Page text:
A Florida couple recently bade farewell to some uninvited house guests: a colony of as many as 80,000 honey bees that had invaded their shower wall.
The colony’s size astounded even Elisha Bixler, the professional beekeeper whom the couple, Stefanie and Dan Graham of St. Petersburg, Florida, had enlisted to get them out of the sticky situation.
“There was honey everywhere: walls, floor, on my shoes, doorknobs,” Bixler recounted in an interview Wednesday. “I had to pull the wall down to the studs to get all of the comb out.”
She estimated there were about 80,000 bees and 100 pounds of honey when she removed the 7-foot-tall hive in early November after prying away the bathroom tiles. The discovery was reported earlier by the Tampa Bay television station FOX 13.
Bixler, 38, the owner of How’s Your Day Honey, said she had to put down plastic coverings to try to contain the mess.
Knowing something was amiss, the Grahams contacted Bixler in October. It was not the family’s first bee episode at their three-story wood-frame beach house, which sits on stilts.
Two to three years ago, Stefanie Graham said on Wednesday, her husband ripped open the wall in the same bathroom and removed a giant hive. Since then, they had work done on their roof, which Graham said left some holes — an entranceway for the bees to return.
The couple, their two children and two Great Danes had learned to coexist with their houseguests, despite occasional bee stings.
“We both really love nature and we love bees,” Graham said. “We’re like, ‘We’ll leave you alone. You leave us alone.’ They were nice bees. So we were like, ‘Sure, go ahead, live in our shower.’”
But the cohabitation had to end when the family decided to renovate the bathroom, said Graham, 41, a high school English teacher who works part time in real estate.
Bixler said she was more accustomed to removing hives from roofs, sheds or trees.
“This is my first shower removal,” Bixler said Wednesday.
When Bixler arrived at the family’s home on Nov. 2, she said, she pulled out her trusty thermal detector gun that measures heat and pointed it at the shower wall. It showed that the temperature was around 96 degrees, which she said was typical for a hive.
“As soon as I saw where they were, I started breaking away the tile and unveiling this massive 7-foot hive,” she said. “Most of it was honey.”
Bixler warned the Grahams that they might want to make themselves scarce while she removed the bees, a process that she said took more than five hours at a cost of $800 that was not covered by insurance.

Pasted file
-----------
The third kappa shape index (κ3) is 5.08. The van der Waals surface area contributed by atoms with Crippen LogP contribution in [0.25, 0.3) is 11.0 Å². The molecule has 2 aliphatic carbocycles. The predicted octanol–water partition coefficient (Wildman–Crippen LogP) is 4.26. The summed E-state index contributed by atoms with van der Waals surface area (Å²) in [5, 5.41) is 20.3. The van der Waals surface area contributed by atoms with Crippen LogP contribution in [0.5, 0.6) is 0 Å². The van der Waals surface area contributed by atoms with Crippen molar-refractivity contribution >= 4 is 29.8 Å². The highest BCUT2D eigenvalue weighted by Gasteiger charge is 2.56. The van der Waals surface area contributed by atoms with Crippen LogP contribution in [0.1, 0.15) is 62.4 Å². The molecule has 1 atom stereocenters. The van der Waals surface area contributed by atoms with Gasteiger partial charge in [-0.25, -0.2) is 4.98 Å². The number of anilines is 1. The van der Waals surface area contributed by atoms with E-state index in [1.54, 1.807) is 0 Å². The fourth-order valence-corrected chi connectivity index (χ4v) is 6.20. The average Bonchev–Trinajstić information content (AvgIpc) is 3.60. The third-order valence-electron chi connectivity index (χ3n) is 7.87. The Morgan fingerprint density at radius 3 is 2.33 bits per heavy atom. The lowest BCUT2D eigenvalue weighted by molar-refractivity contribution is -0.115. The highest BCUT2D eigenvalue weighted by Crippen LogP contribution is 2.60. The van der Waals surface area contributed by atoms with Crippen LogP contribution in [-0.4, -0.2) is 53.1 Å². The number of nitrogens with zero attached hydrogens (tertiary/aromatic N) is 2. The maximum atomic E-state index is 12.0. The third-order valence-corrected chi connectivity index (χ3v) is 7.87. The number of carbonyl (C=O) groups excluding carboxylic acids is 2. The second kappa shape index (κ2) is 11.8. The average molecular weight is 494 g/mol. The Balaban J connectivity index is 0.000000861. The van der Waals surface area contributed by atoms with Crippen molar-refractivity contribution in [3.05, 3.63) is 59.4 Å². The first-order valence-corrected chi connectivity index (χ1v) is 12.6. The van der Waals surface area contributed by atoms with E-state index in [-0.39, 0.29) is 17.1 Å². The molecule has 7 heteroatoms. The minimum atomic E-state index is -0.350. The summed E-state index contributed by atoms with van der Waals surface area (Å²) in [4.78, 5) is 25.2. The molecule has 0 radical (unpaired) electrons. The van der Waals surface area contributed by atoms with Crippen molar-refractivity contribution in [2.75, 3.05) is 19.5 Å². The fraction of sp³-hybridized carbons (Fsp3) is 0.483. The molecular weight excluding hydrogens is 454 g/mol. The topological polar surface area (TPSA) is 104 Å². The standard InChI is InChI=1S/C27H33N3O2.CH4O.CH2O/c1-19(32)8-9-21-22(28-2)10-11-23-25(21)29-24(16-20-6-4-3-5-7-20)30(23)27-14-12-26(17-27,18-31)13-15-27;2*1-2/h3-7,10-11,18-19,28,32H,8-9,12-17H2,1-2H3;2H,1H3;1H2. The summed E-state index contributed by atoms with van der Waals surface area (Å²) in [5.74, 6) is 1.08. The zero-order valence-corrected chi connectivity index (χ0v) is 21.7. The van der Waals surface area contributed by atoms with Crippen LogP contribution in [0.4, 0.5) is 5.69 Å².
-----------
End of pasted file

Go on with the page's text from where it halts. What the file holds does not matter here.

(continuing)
“She did come into the bathroom about halfway through and take a peek,” Bixler said of Graham.
Graham said her family wasn’t afraid. “I know a lot of people would be freaked out,” she said.
At first, Bixler, who has been a professional beekeeper for three years, said she wore just a veil to protect herself from the bees. But after several stung her, she donned extra protective gear that included gloves and boots.
Sifting through the bees, she eventually discovered the queen bee, whose abdomen was twice the size of regular bees’. She put the queen in a protective cage and placed it inside a box with the other bees.
“That makes all the bees go into the box with her,” Bixler said. “She wants to be back in her wall. She thinks that’s her home.”
She used a special vacuum to remove some of the stragglers from the hive.
Robert Page Jr., a professor emeritus of entomology at the University of California at Davis, said on Wednesday that the odors from the previous bee colony probably would have attracted new bees to the shower wall.
Waiting to call someone to remove bees from a colony has major drawbacks, said Page, author of “The Art of the Bee: Shaping the Environment from Landscapes to Societies.” He said that bees can damage drywall and that the honey can ferment, causing odors that can attract ants.
“We love honey bees, but not when they’re in your wall,” said the professor, who has also taught at Arizona State University.
Bixler saved a lot of the honey, which she said she fed to the bees that she has rescued and keeps at her small urban farm in St. Petersburg. The Grahams held on to some of the honey for themselves.
“I told them they had an option of just biting into that comb, or you can put it into a colander and just squeeze out the honey,” Bixler said.
Bixler said that she nurses the bees that she rescues back to health and relocates them to apiaries.
Graham said that she had read many historical accounts about people speaking to bees about milestones in their lives, a ritual known as telling the bees. She, too, had become a bee whisperer, she said, including when her houseguests departed.
“I did tell the bees goodbye,” she said, “and that they were getting a new house.”